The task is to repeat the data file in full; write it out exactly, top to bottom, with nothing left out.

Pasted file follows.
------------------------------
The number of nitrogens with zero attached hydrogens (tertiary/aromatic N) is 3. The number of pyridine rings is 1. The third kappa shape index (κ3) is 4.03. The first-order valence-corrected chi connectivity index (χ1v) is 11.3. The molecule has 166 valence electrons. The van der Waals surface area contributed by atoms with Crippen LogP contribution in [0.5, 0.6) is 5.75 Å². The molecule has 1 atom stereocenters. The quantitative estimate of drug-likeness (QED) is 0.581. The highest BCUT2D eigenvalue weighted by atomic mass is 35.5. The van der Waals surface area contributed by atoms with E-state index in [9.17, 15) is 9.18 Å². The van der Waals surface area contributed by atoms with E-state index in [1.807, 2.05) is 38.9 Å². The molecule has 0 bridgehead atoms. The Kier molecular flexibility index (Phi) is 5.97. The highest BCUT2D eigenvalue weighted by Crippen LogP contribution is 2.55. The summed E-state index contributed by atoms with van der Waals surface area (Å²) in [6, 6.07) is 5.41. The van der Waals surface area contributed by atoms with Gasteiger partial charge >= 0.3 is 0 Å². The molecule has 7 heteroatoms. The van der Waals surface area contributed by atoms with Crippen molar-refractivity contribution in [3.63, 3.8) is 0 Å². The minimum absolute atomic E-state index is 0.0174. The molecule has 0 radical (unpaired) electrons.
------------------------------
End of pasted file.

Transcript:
The number of nitrogens with zero attached hydrogens (tertiary/aromatic N) is 3. The number of pyridine rings is 1. The third kappa shape index (κ3) is 4.03. The first-order valence-corrected chi connectivity index (χ1v) is 11.3. The molecule has 166 valence electrons. The van der Waals surface area contributed by atoms with Crippen LogP contribution in [0.5, 0.6) is 5.75 Å². The molecule has 1 atom stereocenters. The quantitative estimate of drug-likeness (QED) is 0.581. The highest BCUT2D eigenvalue weighted by atomic mass is 35.5. The van der Waals surface area contributed by atoms with E-state index in [9.17, 15) is 9.18 Å². The van der Waals surface area contributed by atoms with E-state index in [1.807, 2.05) is 38.9 Å². The molecule has 0 bridgehead atoms. The Kier molecular flexibility index (Phi) is 5.97. The highest BCUT2D eigenvalue weighted by Crippen LogP contribution is 2.55. The summed E-state index contributed by atoms with van der Waals surface area (Å²) in [6, 6.07) is 5.41. The van der Waals surface area contributed by atoms with Gasteiger partial charge >= 0.3 is 0 Å². The molecule has 7 heteroatoms. The van der Waals surface area contributed by atoms with Crippen molar-refractivity contribution in [3.63, 3.8) is 0 Å². The minimum absolute atomic E-state index is 0.0174. The molecule has 0 radical (unpaired) electrons.